• testing whether the code produced by gcc is smaller or faster
    • testing whether a kernel scheduler change reduces power consumption for a certain workload
    • etc.
  • LAVA is good for automated validation. LAVA tests the Linux kernel on a range of supported boards every day. LAVA tests proposed android changes in gerrit before they are landed, and does the same for other projects like gcc. Linaro runs a central validation lab in Cambridge, containing racks full of computers supplied by Linaro members and the necessary infrastucture to control them (servers, serial console servers, network switches etc.)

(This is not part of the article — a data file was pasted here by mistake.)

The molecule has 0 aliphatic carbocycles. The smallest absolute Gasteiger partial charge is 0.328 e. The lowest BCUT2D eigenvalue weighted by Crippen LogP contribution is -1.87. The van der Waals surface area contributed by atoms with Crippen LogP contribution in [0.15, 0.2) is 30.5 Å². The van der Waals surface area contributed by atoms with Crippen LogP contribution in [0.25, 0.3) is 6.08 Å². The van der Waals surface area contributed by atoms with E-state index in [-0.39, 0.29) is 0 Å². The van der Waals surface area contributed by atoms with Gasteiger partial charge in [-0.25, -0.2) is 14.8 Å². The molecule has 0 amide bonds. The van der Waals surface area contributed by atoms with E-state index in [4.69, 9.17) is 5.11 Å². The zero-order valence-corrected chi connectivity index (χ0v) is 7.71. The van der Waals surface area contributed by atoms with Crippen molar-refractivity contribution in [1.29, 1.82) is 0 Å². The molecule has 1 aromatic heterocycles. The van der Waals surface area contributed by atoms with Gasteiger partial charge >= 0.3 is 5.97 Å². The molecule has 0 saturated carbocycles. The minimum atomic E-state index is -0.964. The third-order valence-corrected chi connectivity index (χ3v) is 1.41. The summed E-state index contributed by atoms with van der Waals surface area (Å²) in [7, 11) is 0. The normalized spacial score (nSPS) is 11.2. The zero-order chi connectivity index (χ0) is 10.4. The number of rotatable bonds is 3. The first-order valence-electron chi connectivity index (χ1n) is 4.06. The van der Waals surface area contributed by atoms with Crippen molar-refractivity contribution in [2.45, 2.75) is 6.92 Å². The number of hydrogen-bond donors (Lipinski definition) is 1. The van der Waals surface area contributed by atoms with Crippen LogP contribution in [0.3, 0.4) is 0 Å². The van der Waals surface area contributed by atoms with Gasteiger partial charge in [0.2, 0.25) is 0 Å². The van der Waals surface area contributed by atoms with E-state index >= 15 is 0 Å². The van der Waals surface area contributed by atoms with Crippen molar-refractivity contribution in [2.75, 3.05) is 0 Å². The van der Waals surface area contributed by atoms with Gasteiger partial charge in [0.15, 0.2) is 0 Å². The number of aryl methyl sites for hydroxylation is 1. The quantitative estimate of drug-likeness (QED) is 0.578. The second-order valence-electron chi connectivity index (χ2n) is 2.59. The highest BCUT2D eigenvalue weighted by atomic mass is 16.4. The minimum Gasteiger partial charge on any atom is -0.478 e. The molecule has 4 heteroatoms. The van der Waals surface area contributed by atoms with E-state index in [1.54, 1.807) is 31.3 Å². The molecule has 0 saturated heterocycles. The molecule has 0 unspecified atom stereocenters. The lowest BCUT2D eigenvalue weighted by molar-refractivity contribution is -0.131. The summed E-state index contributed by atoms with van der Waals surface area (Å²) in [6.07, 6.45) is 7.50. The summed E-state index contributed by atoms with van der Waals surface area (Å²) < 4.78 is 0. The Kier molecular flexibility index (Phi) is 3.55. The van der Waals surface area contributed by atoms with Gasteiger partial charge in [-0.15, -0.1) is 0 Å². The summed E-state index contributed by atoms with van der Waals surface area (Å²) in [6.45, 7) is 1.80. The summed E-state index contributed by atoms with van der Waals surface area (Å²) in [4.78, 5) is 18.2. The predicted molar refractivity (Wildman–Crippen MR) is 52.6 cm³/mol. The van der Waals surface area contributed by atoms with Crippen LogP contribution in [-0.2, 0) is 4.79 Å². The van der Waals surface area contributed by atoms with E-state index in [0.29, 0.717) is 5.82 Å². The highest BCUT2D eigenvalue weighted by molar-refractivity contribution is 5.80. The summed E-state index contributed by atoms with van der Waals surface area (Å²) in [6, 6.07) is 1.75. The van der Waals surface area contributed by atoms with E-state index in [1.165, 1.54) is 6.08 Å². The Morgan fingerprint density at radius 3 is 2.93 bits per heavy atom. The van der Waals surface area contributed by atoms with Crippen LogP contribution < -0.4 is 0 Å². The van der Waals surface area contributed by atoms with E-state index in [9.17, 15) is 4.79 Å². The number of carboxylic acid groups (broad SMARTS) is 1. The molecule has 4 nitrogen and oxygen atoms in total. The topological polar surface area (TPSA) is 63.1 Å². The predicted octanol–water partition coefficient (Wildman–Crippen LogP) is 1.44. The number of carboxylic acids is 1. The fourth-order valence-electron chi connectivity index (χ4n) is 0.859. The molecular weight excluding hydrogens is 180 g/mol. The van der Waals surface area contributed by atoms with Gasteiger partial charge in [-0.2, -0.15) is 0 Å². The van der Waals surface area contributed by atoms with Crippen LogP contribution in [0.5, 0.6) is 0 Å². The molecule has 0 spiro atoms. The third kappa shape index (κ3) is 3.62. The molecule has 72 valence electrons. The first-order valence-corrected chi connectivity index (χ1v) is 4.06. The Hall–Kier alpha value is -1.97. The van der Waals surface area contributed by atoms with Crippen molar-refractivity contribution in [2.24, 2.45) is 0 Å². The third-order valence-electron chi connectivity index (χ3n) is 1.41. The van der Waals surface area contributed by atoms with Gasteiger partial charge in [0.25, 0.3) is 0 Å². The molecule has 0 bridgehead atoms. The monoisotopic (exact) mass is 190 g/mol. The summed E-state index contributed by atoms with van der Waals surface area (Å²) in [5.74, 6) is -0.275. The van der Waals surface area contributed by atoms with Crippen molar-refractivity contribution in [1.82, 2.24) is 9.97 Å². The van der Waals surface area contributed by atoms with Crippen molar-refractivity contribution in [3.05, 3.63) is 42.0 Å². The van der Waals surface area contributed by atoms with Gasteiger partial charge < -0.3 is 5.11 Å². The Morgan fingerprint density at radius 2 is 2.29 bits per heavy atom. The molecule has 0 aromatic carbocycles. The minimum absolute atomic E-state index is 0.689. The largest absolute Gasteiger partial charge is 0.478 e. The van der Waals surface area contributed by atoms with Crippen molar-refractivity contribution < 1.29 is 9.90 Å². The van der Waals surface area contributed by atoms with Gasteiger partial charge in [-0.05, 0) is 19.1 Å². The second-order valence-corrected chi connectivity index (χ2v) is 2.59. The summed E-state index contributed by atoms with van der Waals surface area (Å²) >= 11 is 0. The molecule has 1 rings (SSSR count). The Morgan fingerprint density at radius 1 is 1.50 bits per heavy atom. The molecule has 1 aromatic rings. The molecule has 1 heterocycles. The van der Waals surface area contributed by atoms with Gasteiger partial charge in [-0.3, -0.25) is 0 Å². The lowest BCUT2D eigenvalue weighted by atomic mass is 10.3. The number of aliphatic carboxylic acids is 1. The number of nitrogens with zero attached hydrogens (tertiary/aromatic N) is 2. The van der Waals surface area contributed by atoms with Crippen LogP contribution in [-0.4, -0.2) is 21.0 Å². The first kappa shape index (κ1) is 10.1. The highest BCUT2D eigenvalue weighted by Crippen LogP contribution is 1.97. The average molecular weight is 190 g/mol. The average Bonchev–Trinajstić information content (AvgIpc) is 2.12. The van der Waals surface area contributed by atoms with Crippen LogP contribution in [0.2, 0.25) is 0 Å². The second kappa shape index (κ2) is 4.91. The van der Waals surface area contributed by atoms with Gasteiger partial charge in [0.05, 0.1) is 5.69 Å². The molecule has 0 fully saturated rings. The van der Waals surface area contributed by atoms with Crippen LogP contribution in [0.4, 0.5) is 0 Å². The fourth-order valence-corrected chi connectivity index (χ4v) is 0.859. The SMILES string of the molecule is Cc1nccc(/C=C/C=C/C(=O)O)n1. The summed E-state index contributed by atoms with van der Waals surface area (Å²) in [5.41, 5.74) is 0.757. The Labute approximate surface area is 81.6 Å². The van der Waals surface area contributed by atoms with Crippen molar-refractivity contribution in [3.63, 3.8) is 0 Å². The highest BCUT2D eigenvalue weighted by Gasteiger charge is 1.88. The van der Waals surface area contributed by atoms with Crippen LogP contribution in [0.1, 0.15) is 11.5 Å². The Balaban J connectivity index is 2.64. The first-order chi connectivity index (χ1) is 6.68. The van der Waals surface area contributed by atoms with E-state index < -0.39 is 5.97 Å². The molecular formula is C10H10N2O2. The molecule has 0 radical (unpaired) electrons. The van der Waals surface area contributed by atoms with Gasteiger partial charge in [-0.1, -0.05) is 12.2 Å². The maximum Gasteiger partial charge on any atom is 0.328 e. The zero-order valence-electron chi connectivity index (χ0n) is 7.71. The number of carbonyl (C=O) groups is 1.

• LAVA is good for providing developers with the ability to run customised test on a variety of different types of hardware, some of which may be difficult to obtain or integrate. Although LAVA has support for emulation (based on QEMU), LAVA is best at providing test support for real hardware devices.
  • LAVA is principally aimed at testing changes made by developers across multiple hardware platforms to aid portability and encourage multi-platform development. Systems which are already platform independent or which have been optimised for production may not necessarily be able to be tested in LAVA or may provide no overall gain.

Note

This overview document explains LAVA using http://validation.linaro.org/ which is the official production instance of LAVA hosted by Linaro. Where examples reference validation.linaro.org, replace with the fully qualified domain name of your LAVA instance.